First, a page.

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Heartworm Disease in Maryland

What is Heartworm disease?

Heartworm disease is an infestation of a petís heart and blood vessels by long, thin worms. The scientific name for the heartworm is Dirofilaria immitis. A single worm can grow up to 14 inches long.

Heartworms cause damage to the arteries of the heart, the lungs, the heart itself and other organs. Left untreated, heartworm disease is usually fatal. Dogs are the most common pets affected by the disease, although it is possible for cats or even ferrets to get heartworm disease as well.

How are heartworms transmitted?

The cycle begins when a mosquito feeds on an infected dog and picks up immature heartworms that are circulating in the dogís blood. Over the next two to three weeks, these develop into infective larvae inside the mosquito. When the mosquito bites another pet, it injects the larvae into the pet's bloodstream. The larvae grow into adult heartworms within six months.

It only takes one infected mosquito to land on and infect a vulnerable dog or cat, so even if your pet is indoors 100 percent of the time, it is still at risk from a mosquito that comes in an open door or break in a window screen.

How prevalent is the disease in Maryland?

Heartworm disease is a threat to dogs and cats nationwide. In Maryland, it is found in every county, especially in marshy areas along rivers and streams. It is particularly heavy on the Eastern Shore, in Southern Maryland and in the counties surrounding Baltimore and Washington, D.C.

Infection rates of unprotected dogs have been reported to be as high as 45 percent in areas up to 150 miles inland from the Atlantic Coast. Even small bodies of standing water, such as hubcaps, empty cans, tires and flower pots can increase the risk of heartworm disease in pets by giving mosquitoes a home.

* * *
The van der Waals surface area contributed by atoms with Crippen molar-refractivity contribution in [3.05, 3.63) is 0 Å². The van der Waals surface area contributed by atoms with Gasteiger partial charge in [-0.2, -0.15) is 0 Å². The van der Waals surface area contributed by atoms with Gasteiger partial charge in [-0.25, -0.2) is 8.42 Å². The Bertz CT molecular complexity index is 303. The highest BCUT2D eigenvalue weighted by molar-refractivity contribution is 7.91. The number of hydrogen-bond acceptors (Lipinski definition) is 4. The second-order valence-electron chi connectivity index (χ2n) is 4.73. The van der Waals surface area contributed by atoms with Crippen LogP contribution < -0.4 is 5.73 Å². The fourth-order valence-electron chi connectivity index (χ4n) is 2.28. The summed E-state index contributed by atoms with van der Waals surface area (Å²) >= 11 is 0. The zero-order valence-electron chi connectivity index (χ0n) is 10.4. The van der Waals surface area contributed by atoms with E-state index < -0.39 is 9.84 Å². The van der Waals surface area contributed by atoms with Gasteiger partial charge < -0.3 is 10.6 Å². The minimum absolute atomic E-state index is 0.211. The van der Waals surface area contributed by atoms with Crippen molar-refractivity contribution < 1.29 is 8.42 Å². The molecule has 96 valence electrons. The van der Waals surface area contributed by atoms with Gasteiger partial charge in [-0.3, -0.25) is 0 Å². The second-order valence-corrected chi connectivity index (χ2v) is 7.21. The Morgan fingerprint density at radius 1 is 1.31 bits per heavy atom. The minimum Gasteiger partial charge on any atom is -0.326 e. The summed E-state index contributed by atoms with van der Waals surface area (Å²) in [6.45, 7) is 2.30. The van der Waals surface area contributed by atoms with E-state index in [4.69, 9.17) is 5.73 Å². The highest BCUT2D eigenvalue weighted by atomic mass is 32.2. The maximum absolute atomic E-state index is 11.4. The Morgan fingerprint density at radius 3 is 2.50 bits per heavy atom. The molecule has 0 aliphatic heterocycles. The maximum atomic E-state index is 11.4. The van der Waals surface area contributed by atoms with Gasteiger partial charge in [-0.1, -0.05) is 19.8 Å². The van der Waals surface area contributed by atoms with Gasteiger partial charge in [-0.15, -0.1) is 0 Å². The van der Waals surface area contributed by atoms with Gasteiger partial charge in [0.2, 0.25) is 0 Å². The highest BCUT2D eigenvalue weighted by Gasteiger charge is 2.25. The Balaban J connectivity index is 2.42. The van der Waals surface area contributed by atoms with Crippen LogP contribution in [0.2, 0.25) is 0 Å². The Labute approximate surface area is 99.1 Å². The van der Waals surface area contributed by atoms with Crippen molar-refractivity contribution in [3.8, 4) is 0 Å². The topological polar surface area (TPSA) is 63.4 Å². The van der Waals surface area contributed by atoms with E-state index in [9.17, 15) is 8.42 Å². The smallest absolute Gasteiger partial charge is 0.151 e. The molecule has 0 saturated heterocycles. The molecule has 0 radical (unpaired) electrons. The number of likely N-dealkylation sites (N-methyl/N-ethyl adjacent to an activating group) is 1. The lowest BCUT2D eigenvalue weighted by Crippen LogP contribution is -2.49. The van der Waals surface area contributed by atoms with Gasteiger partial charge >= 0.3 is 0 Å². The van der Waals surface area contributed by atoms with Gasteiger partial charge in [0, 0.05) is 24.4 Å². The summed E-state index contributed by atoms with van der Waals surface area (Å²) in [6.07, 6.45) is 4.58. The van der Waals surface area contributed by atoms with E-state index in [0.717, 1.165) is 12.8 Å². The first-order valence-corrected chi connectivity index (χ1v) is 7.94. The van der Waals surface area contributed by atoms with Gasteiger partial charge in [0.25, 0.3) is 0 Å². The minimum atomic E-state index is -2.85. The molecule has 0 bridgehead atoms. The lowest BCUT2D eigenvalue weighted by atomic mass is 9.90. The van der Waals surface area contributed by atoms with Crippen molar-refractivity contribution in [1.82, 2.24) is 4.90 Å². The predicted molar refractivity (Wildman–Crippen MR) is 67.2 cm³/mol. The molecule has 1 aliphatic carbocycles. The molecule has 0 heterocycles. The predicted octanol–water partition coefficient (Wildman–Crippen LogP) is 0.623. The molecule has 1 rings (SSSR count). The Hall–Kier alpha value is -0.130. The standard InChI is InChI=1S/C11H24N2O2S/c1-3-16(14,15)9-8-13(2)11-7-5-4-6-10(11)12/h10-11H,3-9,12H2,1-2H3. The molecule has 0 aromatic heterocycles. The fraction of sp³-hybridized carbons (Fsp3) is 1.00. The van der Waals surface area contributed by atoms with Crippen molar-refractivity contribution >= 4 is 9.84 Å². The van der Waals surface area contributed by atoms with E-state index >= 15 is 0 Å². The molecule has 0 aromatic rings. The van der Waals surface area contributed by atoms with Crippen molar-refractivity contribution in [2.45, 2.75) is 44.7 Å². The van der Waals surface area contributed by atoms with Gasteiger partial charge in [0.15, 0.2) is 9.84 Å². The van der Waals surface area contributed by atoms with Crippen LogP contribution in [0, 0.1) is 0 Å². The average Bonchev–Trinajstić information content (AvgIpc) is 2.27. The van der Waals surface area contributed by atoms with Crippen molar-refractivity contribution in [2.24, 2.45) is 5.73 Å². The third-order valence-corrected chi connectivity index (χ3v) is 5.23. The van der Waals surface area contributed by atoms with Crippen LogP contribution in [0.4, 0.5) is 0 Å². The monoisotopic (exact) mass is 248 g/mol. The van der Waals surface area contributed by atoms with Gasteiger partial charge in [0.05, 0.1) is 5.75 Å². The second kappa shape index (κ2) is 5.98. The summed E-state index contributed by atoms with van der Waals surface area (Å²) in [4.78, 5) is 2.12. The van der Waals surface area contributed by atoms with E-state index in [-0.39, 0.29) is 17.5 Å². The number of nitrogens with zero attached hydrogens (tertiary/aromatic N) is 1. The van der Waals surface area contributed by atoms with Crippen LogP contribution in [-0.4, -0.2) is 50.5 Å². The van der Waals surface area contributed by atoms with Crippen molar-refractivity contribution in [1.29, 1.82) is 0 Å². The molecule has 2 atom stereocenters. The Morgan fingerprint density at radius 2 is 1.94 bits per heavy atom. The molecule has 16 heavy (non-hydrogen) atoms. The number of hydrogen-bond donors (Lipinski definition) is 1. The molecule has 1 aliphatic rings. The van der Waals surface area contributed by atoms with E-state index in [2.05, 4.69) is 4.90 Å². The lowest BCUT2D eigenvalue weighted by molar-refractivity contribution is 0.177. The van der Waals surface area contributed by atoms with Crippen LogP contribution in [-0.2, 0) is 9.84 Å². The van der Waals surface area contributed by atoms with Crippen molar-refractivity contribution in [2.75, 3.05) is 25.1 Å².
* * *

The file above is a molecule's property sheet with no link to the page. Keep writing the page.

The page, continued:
Is heartworm disease preventable?

Absolutely! Prevention is as easy as giving your pet a tasty treat or pill, or applying a liquid to the back of its neck once a month. Before your dog begins a preventative program, however, it must be tested to make sure it does not already have heartworms. Giving an infected dog a preventative pill can cause problems. Once your dog is diagnosed heartworm free, your veterinarian will prescribe one of several heartworm preventatives.

Because heartworm preventatives are strong medications, they can be purchased only from a veterinarian or by prescription.

How can I tell if my pet has heartworm disease?

Signs of heartworm disease in pets include a chronic cough, loss of energy, weight loss and loss of appetite. In cats, vomiting can be an early sign of infection. Most heartworm-infected pets have no symptoms at all until the disease is well advanced and the heart and lungs have already been damaged.

To test for heartworm disease, your veterinarian must collect a small sample of blood from your pet. The blood test can often be completed in your veterinarianís office, giving results as quickly as a few minutes.

Heartworm disease in cats can also mimic the signs of feline asthma and can have serious effects on the lungs. Sometimes the first sign that a cat is infected with heartworm is sudden death. Diagnosis of heartworm disease in cats is more difficult than in dogs.  Your veterinarian may run laboratory tests, x-rays, or an ultrasound of the heart to look for signs of heartworms.

Can infected pets be treated?

Treatment of early infection in dogs is safer than waiting for the disease to progress, but it is not without risk.  When the worms have already done damage to the heart, lungs or other organs, however, treatment is more risky. Regardless of the stage of the disease, there is the potential for serious complications including death. 

There is no safe and effective treatment for heartworms in cats. Your veterinarian may recommend using medication to protect the lungs while waiting for the heartworms to die on their own.

Any heartworm infection poses a serious health risk to your pet. Prevention is always a better choice than treatment.

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